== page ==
- $56.00 / £46.00
- Nov 23, 2003
- 7 x 10 in.
- 21 tables. 9 halftones. 42 line illus.
The Big Problem of Small Change offers the first credible and analytically sound explanation of how a problem that dogged monetary authorities for hundreds of years was finally solved. Two leading economists, Thomas Sargent and François Velde, examine the evolution of Western European economies through the lens of one of the classic problems of monetary history — the recurring scarcity and depreciation of small change. Through penetrating and clearly worded analysis, they tell the story of how monetary technologies, doctrines, and practices evolved from 1300 to 1850; of how the “standard formula” was devised to address an age-old dilemma without causing inflation.
One big problem had long plagued commodity money (that is, money literally worth its weight in gold): governments were hard-pressed to provide a steady supply of small change because of its high costs of production. The ensuing shortages hampered trade and, paradoxically, resulted in inflation and depreciation of small change. After centuries of technological progress that limited counterfeiting, in the nineteenth century governments replaced the small change in use until then with fiat money (money not literally equal to the value claimed for it) — ensuring a secure flow of small change. But this was not all. By solving this problem, suggest Sargent and Velde, modern European states laid the intellectual and practical basis for the diverse forms of money that make the world go round today.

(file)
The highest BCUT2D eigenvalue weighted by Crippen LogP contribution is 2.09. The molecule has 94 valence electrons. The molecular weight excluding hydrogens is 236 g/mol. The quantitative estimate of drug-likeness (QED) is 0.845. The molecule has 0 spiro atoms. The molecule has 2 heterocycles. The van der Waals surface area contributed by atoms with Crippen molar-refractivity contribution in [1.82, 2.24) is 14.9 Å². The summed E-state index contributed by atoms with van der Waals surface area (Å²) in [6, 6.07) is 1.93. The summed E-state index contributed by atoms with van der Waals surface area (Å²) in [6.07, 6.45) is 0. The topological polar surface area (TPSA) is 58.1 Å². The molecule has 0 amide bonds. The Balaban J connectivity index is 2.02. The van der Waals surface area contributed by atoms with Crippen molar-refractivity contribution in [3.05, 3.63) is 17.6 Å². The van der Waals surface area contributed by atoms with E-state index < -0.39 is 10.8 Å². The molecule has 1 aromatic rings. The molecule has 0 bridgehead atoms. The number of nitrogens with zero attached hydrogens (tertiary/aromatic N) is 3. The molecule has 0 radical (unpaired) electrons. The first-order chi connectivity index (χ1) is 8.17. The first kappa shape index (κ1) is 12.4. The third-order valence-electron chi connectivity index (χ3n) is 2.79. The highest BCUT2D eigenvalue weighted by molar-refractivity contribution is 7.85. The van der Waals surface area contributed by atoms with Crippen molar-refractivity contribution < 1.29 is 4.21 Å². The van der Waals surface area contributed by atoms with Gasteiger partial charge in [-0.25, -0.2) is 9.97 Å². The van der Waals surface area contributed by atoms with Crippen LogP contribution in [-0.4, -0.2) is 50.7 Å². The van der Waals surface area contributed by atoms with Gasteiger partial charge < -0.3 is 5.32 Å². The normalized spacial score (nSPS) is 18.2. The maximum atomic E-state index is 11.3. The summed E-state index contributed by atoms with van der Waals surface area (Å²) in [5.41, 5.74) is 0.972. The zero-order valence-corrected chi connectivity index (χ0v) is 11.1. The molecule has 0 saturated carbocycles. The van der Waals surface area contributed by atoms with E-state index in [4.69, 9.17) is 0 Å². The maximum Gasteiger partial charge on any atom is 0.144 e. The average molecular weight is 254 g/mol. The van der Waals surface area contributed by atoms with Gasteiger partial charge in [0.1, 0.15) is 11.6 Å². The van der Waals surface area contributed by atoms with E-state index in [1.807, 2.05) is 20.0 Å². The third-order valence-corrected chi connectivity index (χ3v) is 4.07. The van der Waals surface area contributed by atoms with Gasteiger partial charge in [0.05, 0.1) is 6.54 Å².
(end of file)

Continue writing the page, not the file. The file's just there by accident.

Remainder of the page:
This keenly argued, richly imaginative, and attractively illustrated study presents a comprehensive history and theory of small change. The authors skillfully convey the intuition that underlies their rigorous analysis. All those intrigued by monetary history will recognize this book for the standard that it is.
Awards and Recognition
- Thomas J. Sargent, Winner of the 2011 Nobel Prize in Economics
- Winner of the 2003 for Best Professional/Scholarly Book in Business Management & Accounting, Association of American Publishers